A vulnerability in the Google+ social network exposed the personal data of "hundreds of thousands" of people using the site between 2015 and March 2018, according to a report Monday by the Wall Street Journal.
A vulnerability in the Google+ social network exposed the personal data of up to 500,000 people using the site between 2015 and March 2018, the search giant said Monday.
Google said it found no evidence of data misuse. Still, as part of the response to the incident, Google plans to shut down the social network permanently.
The company didn't disclose the vulnerability when it fixed it in March because the company didn't want to invite regulatory scrutiny from lawmakers, according to Monday's report. Google CEO Sundar Pichai was briefed on the decision to not disclose the finding, after an internal committee had already decided the plan, the Journal said.
Google said it found the bug as part of an internal review called Project Strobe, an audit started earlier this year that examines access to user data from Google accounts by third-party software developers. The bug gave apps access to information on a person's Google+ profile that can be marked as private. That includes details like email addresses, gender, age, images, relationship statuses, places lived and occupations. Up to 438 applications on Google Plus had access to this API, though Google said it has no evidence any developers were aware of the vulnerability.
"The review did highlight the significant challenges in creating and maintaining a successful Google+ that meets consumers' expectations," Ben Smith, vice president of engineering, wrote in a blog post. "Given these challenges and the very low usage of the consumer version of Google+, we decided to sunset the consumer version of Google+."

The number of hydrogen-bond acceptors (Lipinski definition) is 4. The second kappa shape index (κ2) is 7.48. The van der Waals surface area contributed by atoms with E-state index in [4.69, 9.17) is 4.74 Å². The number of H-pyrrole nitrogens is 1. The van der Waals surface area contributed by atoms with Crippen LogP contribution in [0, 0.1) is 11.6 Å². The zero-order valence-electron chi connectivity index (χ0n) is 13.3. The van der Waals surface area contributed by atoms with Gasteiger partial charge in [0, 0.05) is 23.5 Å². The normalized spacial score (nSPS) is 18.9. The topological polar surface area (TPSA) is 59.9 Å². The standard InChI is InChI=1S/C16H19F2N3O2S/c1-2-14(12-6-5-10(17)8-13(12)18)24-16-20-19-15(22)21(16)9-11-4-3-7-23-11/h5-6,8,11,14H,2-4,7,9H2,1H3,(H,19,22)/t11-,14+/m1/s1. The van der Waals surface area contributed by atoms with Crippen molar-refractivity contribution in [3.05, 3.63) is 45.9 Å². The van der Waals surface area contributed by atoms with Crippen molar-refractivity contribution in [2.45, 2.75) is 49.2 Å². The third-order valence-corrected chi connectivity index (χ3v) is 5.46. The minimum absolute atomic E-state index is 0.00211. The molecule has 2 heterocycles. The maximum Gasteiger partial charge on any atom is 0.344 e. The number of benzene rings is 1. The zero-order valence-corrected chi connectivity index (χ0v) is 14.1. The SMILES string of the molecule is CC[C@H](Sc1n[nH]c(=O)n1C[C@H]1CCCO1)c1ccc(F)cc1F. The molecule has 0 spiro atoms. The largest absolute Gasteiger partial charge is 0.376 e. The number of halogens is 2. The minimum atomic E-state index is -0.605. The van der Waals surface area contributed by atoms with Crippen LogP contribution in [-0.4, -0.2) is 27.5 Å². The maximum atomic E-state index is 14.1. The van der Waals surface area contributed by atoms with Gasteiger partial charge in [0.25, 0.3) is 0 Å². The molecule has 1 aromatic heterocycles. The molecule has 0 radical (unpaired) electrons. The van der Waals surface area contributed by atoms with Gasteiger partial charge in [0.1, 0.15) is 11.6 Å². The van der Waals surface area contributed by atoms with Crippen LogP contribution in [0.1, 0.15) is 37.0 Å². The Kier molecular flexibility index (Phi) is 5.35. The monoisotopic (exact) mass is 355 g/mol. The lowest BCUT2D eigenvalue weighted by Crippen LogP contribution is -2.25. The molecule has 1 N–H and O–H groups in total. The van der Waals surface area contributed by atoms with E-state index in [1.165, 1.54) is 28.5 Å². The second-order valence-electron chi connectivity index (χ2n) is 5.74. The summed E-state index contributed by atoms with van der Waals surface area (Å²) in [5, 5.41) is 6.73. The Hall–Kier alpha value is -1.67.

The news comes as Silicon Valley companies have been increasingly scrutinized for their data collection practices. Facebook brought the issue to the forefront in March after its, in which a U.K.-based digital data consultancy harvested information on 87 million Facebook users without their permission.
Google has already drawn controversy over its data collection practices. In July, the company was criticized after reports that employees for a third-party email app could read emails if those third-party apps had been integrated with email users' Gmail accounts. Google was hammered again a month later, when the Associated Press revealed the company was tracking users' locations even after they'd turned off their phones' location history setting.
Last month, Google Chief Privacy Officer Keith Enright — alongside representatives from other tech and telecom giants including Apple, Amazon and AT&T — testified before the Senate on privacy practices in Silicon Valley. Google CEO Sundar Pichai reportedly is expected to take the hot seat in another congressional hearing after the US midterm elections in November.